One final point: the plaintiffs charge that application of the mandated benefits statutes to municipal employees' group health insurance contracts violates G. L. c. 150E, under which the "wages, hours, standards or productivity and performance,
and any other terms and conditions of employment" of municipal employees are to be determined by collective bargaining with municipal employers. See School Comm. of Medford v. Labor Relations Comm'n, 8 Mass. App. Ct. 139 , 140 (1979), S.C., 380 Mass. 932 (1980) (health insurance benefits are within the category of "conditions of employment" subject to collective bargaining under G. L. c. 150E, Section 6). The statutes listed by G. L. c. 150E, Section 7, as being superseded by collective bargaining agreements deal exclusively with specific terms or conditions of public employment. None of them are generally applicable statutes such as the ones at issue here. Municipal employers and employees may not negotiate to avoid complying with laws of general applicability, including insurance regulations. Commonwealth v. Labor Relations Comm'n, 404 Mass. 124 , 126 (1989) (statutes not specifically enumerated in G. L. c. 150E, Section 7 [d], will prevail over contrary terms in collective bargaining agreements). [Note 13]
We therefore declare that the provision of art. 115 of the Massachusetts Declaration of Rights does not render ineffective the statutes challenged in this action.
[Note 1] Town of Arlington, town of Easton, town of Framingham, town of Needham, city of Newton, and Blue Cross and Blue Shield of Massachusetts, Inc.
[Note 2] The Attorney General does not claim that the municipalities may not challenge the constitutionality of the statutes and we do not therefore reach the issue. See LaGrant v. Boston Hous. Auth., 403 Mass. 328 , 330 (1988); Trustees of Worcester State Hosp. v. The Governor, 395 Mass. 377 , 380 (1985); Spence v. Boston Edison Co., 390 Mass. 604 , 611 (1983).
[Note 3] The towns also sought an order enjoining the Attorney General from enforcing the statutes against them, and requiring the Commonwealth to reimburse them for costs incurred to date "by reason of the unconstitutional application of the mandated health care benefit statutes."
[Note 4] Cambridge entered into an agreement with Blue Cross/Blue Shield purporting to indemnify Blue Cross/Blue Shield from any liability resulting from excluding those two benefits from coverage.
[Note 5] Subject to the approval of the Commissioner of Insurance for group and individual health plans sold by nonprofit insurers, and for individual health plans sold by commercial insurers. See G. L. c. 176A, Section 6; G. L. c. 176B, Section 4; and G. L. c. 175, Section 108 (1988 ed.).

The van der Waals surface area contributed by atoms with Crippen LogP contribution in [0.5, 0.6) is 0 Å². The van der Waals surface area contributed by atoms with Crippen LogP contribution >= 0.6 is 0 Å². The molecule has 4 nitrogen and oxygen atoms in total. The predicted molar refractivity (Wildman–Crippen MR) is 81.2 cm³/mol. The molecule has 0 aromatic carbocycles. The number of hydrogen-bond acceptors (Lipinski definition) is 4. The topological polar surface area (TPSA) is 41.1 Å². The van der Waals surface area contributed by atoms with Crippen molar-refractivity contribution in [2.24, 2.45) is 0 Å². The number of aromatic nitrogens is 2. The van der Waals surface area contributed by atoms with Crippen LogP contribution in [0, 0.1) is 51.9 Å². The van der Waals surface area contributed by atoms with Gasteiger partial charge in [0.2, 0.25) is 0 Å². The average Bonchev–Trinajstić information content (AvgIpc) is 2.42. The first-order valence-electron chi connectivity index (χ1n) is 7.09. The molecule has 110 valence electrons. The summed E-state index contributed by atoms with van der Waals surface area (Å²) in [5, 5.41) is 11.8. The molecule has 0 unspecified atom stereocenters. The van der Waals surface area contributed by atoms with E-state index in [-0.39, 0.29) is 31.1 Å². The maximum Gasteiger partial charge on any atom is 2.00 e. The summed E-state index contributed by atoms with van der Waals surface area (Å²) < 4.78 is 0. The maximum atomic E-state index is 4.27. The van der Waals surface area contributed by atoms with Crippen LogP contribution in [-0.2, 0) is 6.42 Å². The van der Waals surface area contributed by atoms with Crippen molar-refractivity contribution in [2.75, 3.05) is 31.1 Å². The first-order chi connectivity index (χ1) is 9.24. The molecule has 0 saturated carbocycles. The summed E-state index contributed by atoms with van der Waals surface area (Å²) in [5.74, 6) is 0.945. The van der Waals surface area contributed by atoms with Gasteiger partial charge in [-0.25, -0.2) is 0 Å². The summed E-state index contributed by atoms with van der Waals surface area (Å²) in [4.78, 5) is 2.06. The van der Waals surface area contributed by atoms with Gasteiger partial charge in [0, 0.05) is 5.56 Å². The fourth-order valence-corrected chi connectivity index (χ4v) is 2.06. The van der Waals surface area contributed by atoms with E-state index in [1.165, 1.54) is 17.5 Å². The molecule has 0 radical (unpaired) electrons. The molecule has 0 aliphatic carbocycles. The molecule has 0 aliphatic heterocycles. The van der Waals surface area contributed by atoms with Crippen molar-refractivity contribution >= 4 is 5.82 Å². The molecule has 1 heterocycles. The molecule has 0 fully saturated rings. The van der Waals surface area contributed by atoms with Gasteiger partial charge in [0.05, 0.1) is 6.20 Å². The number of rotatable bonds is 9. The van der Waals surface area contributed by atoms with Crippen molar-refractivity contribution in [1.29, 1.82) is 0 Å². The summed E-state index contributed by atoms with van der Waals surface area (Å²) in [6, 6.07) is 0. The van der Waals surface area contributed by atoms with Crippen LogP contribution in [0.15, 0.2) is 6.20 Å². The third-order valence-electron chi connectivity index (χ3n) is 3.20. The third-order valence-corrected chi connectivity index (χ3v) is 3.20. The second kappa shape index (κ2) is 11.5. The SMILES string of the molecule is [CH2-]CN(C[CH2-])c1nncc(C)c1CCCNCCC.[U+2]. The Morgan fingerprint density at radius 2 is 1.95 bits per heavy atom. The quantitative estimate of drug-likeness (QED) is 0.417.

[Note 6] No record was made of the exact votes for the challenged statutes, except for St. 1988, c. 23, which was passed by a simple majority.
[Note 7] The Home Rule Amendment to the Massachusetts Constitution, art. 89, returned to local government some measure of power over local affairs. Section 8 of art. 89 provided that the Legislature "shall have the power to act in relation to cities and towns, but only by general laws which apply alike to . . . a class of not fewer than two, and by special laws enacted [by certain procedures]."
[Note 8] The referenda enacted on that day were an attempt to control the rise of local costs and local taxes. The "local mandate" provision was a response to the enactment by the Legislature, in the 1970s, of a number of statutes which imposed substantial costs on municipalities without the assumption of those costs by the Commonwealth. See, for example, St. 1972, c. 766, the so-called Special Education Law.
[Note 9] Subsection (a) of G. L. c. 29, Section 27C, provides that "[a]ny law . . . imposing any direct service or cost obligation upon a city or town" shall be effective only if it is accepted by such city or town or if the Legislature provides by appropriation for the assumption by the Commonwealth of such cost.
[Note 10] In the case of preventive services, which account for at least three of the six challenged statutes, although such services may reduce total health care costs in the long run, an employer looking only at short term costs might elect not to provide coverage for such services, since the expense of treatment for the condition to be prevented may not be incurred for many years. In addition, the cost of coverage for some conditions, such as infertility, may be prohibitively high because "good-risk" individuals do not purchase coverage, thus driving up the price of coverage for those who would otherwise purchase it.
[Note 11] The fact that, according to the plaintiffs, G. L. c. 32B was "universal[ly] accept[ed]," and the number of years ago that it was accepted also have no bearing on the voluntariness of the acceptance.
[Note 12] A mandated benefits statute covering some treatment for mental illness had been enacted by the Legislature several years earlier, by St. 1973, c. 1174, Section 2, and was effective in 1976.
[Note 13] Contrary to the defendant's argument, the holding of this court in Attorney Gen. v. Travelers Ins. Co., 385 Mass. 598 (1982), and of the United States Supreme Court in Metropolitan Life Ins. Co. v. Massachusetts, 471 U.S. 724 (1985), that mandated benefits do not conflict with the Employee Retirement Income Security Act or the National Labor Relations Act, is not relevant to the issues in this case.